His room was a tip: matches, mugs, expensive and carelessly kept shirts, a set of Allen keys, several half-used sticks of sandal deodorant. I had always been vaguely irritated by the set-up but looking at him among this curated collection of human things, I was furious. That morning, Alice had left, broken items in hand. He and I had it out. I blamed him for Alice leaving. I poured out his bottle of Cognac. I even threw my phone at him. He was shocked. No one had ever told him no before. I went back to my room and fell asleep. That night, my mother rang my phone again and again, but it lay smashed in the room next door. Then she rang George who came into my room at 4.47 am, made me put on my jeans and took me down the M25 to the Royal London Hospital. My father had had a heart attack.
I wanted to call Alice, I wanted her there so badly. I wanted to say, I love you, I hate you, I hate that I love you. I saw that in a movie once. Reluctant to steal a line from someone else, I said nothing. By February, my father was back home and recovering and George came to visit me early March. We went along High Holborn, across the Bloomsbury squares and then into Coram Fields, and we sat in the stone-sheltered café, drinking scalding hot chocolate. Inside the wood-chipped playground, he did a little performance for me, running across the swings like Buster Keaton. In the rain, his face was pale and serious, like a little girl’s as she ceremoniously lays the table for tea.
I have always liked that part of town, to the extent that in the years since, I have taken several of the women that I have come to love along that route. They have followed me along the wet pavement, and I have leaned over into the sarcophagus in the basement of the John Soane and peered at their profile. I have bought them tea from the cafés along the Strand and sat with them on the 38 bus back East, and have collected postcards that pile up on my desk. Nowadays, I don’t worry about the studied casualness needed to rope someone in. I earnestly take the tube and look at the commuters, open-faced and unashamed. Folded into my seat, breathing in the damp and animalish air, my mind starts to play tricks on me, placing the faces I want to see onto the faces of strangers. I see my mother in every slight woman with dark hair. I see my father in every small man with dark glasses. And with every tall man who flicks a pair of wide wrists and wears a button-down shirt, I see George.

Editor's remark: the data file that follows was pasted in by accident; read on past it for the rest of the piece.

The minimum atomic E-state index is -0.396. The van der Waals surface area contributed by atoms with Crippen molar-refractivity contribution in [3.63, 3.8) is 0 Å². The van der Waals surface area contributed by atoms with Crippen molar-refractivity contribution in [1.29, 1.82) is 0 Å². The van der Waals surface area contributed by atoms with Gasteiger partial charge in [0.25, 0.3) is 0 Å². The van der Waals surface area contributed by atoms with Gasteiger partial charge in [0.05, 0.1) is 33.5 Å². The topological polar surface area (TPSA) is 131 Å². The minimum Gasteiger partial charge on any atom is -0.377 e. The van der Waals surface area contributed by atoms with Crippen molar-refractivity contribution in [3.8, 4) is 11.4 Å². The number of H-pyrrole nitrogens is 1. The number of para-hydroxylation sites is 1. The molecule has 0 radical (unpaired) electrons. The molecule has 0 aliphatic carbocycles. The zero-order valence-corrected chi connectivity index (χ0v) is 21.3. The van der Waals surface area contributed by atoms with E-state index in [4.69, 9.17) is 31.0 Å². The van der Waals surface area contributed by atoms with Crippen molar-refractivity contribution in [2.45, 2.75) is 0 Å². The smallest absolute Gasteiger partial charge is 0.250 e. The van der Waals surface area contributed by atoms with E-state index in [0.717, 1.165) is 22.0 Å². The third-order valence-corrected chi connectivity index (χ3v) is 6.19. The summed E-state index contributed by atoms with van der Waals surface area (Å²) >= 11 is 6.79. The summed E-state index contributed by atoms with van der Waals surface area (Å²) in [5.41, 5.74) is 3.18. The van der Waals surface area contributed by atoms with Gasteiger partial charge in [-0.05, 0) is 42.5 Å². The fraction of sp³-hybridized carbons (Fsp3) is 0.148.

When my father died, I received a large bunch of flowers from George in the post, along with a bottle of Campari, and I looked out for him at the funeral, though he never showed. Now, a few months later, I’m sorting through my father’s effects. These days, it is a luxurious experience getting off at Whitechapel. The platforms are streaming and elegantly elongated, and the signs are clear and helpful. The benches are well designed, and there’s even a Christmas tree in the steel hall. But I can’t quite understand how they took the old Whitechapel and made the thing they have now. Back then, it didn’t even have a loo. Once, horribly aware of a growing red mark on my trousers, I pushed some commuters out of the way as I stumbled through the train doors. In my ear a man hissed, “Patience is a virtue, love.” It is that station, grotty and strange, that I will always think of. I cannot shake the image of Whitechapel as made from grimy, sandstone brick, just how, when my father developed dementia, no matter how many times I corrected him, he felt sure that I was still twenty. Eventually, I gave up. I give up now. I go through the barrier and swallow the steel and take down the concrete. By the time I reach his flat, I have turned my mind to other things.∎
Words by Rachel Dastgir. Art by Violet Trevelyan-Clark.